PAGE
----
[Sca-cooks] smoked meats

Tony morganmacleod at excite.com
Tue Oct 10 10:28:10 PDT 2006

 Smoking and salting meats are excellent ways to preserve the meat without refrigeration.  If properly performed, the meat will last for years safely although the organoleptic qualities may decline.  The purpose of both methods is to reduce the growth of spoilage bacteria on and in the meat.  Smoking the meat reduces the moisture level below that at which pathogenic bacteria can thrive as does salting. The smoking process slowly dries the meat, much like making jerky except typically with larger cuts of meat and a higher moisture content.  The exact temperature is not really important as long as it does not rise to the point at which true cooking actually occurs.  That is called BBQ and is delicious, but not the point of this discourse.  The quicker the meat dries, the less likely it is to harbor bacteria so this should be considered.  You may brine or sugar the meat before smoking to decrease the survivability of pathogens.  If the smoke flavor from this long process is too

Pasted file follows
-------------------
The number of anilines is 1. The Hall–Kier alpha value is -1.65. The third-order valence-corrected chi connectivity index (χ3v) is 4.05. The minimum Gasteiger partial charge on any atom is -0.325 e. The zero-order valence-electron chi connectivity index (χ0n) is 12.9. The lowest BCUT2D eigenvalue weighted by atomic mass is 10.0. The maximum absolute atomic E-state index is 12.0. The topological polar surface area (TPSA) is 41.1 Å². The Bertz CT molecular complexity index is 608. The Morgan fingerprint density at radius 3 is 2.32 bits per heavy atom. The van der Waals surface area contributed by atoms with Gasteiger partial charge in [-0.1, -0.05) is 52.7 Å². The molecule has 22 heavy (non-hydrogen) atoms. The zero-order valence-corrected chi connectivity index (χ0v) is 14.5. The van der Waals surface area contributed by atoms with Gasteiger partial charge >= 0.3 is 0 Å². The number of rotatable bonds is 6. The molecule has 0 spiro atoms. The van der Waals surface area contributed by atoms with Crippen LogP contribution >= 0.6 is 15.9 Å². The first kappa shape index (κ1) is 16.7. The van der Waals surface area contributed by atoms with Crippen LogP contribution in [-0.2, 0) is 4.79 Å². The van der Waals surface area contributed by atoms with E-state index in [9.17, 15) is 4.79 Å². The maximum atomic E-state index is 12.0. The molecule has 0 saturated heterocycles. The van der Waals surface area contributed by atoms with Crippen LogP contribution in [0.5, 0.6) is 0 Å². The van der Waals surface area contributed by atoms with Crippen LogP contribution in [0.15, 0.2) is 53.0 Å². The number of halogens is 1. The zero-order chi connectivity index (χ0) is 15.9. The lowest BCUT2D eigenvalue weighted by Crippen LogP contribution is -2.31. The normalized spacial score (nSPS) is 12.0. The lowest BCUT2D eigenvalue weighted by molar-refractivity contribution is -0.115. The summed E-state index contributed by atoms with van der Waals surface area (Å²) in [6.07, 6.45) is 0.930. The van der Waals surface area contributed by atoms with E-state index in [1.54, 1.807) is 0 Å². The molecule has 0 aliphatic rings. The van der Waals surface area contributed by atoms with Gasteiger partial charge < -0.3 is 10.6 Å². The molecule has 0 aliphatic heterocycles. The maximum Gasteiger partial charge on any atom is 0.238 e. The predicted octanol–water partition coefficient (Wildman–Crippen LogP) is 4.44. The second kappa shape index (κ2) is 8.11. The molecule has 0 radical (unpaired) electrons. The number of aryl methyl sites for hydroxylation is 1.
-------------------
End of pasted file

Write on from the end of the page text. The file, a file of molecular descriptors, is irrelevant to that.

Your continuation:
harsh for you, then simply don't add the wood until partway through the process.  While the wood smoke itself does have some antiseptic properties, the drying of the meat is what actually does the preserving and the smoke adds flavor. Care should be taken to keep the meat dry after it is cured or the bacteria will start to grow.  If traveling, simply wrapping the sliced pieces in butcher paper or putting it in a plastic container will serve quite well.  Depending on your taste and texture preferences, you may wish to soak the meat in water before consuming. Morgan  Tony McCollumRealtor-AssociateReeves Williams RealtySenatobia, MS 38668662-562-6699

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